From the earliest discoveries of man, she illustrates how man has attempted to connect with something or someone bigger. Our Palaeolithic ancestors in the Stone Age, some 17,000 years ago expressed this with their intricate paintings engraved in near inaccessible caves and labyrinths and today the religious express it in faiths and Eastern Philosophies such as Christianity, Islam, Judaism and Buddhism.
Although religion was borne out of the universal need for ekstasia, it was not appreciated by everyone and this brought about conflict between religious thinkers and philosophers, scientists and secularists – the most popular and perhaps still persistent is the conflict between religion and science, especially as it relates to creation and evolution. Armstrong delivers with great aplomb, insight into how these differences arose and the numerous arguments that were made for and against them. She also provides deeper understanding of how these conflicts have come to affect the world we live in today and how they birthed the concept of fundamentalism – which is usually a dramatic response to a challenge, conflict or ideal.
More importantly, society became increasingly built around secularism and the isolation of faith from public life. Unfortunately, fundamentalist thought continued to rise, whether religious or secular, and the problem with the fundamentalist movement and ultimately the fundamentalist mindset, she proposes, is the belief that there is only one way of interpreting reality – an inability to see from another’s perspective and to learn from scholars and thinkers that have gone before.
What would benefit religion, atheism and secularists is to sit down, talk to and understand each other in order to dismantle ideas, dogma and theology that has now become idolatrous.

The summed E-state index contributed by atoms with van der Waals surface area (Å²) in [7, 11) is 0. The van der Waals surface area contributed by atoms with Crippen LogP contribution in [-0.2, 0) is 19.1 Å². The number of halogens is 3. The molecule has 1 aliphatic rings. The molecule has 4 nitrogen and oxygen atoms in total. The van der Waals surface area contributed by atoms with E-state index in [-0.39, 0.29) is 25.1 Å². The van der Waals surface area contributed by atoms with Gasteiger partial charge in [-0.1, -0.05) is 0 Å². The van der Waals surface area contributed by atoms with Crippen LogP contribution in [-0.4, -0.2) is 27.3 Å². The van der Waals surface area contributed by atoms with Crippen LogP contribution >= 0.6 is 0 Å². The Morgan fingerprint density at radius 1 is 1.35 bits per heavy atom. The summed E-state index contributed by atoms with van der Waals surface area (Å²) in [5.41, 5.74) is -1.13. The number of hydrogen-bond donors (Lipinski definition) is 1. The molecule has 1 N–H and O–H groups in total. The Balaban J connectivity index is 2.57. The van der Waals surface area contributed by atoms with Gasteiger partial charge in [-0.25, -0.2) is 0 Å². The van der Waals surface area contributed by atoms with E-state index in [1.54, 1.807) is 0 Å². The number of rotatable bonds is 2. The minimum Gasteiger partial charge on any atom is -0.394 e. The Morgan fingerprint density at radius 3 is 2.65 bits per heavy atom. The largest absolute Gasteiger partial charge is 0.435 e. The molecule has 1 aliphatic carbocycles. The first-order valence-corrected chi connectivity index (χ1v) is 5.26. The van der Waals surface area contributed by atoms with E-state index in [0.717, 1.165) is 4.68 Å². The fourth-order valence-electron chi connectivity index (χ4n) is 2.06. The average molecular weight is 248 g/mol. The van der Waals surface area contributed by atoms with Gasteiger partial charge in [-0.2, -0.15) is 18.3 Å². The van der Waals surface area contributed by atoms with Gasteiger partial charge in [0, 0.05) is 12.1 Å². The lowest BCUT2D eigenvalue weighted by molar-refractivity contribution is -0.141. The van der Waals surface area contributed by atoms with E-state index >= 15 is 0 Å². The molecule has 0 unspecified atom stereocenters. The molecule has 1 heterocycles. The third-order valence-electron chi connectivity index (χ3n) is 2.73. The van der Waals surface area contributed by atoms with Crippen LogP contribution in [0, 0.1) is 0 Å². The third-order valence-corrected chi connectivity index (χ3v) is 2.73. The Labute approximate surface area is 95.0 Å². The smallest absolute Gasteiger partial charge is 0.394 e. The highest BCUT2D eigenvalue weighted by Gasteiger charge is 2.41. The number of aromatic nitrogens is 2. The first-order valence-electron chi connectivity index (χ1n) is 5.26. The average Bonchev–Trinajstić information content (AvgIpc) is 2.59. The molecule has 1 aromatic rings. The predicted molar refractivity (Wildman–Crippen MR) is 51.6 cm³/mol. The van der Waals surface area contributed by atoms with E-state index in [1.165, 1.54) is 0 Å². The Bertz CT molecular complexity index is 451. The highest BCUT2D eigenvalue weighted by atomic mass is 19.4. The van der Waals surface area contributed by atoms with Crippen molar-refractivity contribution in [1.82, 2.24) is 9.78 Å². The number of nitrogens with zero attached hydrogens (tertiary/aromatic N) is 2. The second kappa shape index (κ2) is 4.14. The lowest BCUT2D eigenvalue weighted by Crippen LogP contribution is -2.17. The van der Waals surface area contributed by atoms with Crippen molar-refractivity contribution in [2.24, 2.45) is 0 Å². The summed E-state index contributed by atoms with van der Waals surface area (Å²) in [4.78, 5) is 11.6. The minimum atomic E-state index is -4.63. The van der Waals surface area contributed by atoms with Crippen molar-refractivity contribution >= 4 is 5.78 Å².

This quote from the epilogue sums up the entire book and Armstrong’s take on religion.
“From almost the very beginning, men and women have repeatedly engaged in strenuous and committed religious activity. They evolved mythologies, rituals and ethical disciplines that brought them intimations of holiness that seemed in some indescribable way to enhance and fulfil their humanity. The point of religion was to live intensely and richly here and now…”
She concludes that in the past people of all manner of beliefs were open to different truths. Jews, Muslims and Christians learned from each other and even from the pagan Greeks who sacrificed to idols. Also science & religion were not always at logger heads and scripture in whatever form it existed (Quran, Bible, Torah) was not always interpreted literally nor rigidly. Today we have almost the opposite and it is “perhaps time to return to a theology that asserts less and is more open to silence and unknowing.”
That conclusion borrows from Socrates – that what would benefit religion, atheism and secularists is to sit down, talk to and understand each other in order to dismantle ideas, dogma and theology that has now become idolatrous. That we undertake a process of non-violent dialogue that would encourage self-examination, an emptying of self and hopefully a turning around from the religion-related conflict, division and destruction that we see all around us in the world today.
Complex. The one word that Armstrong uses to describe God and the only one that succinctly describes this book. It is not a facile discussion based on the concept that God and religion are easy and readily accessible; so buckle up before taking the plunge. It may be complex, but it’s worth it.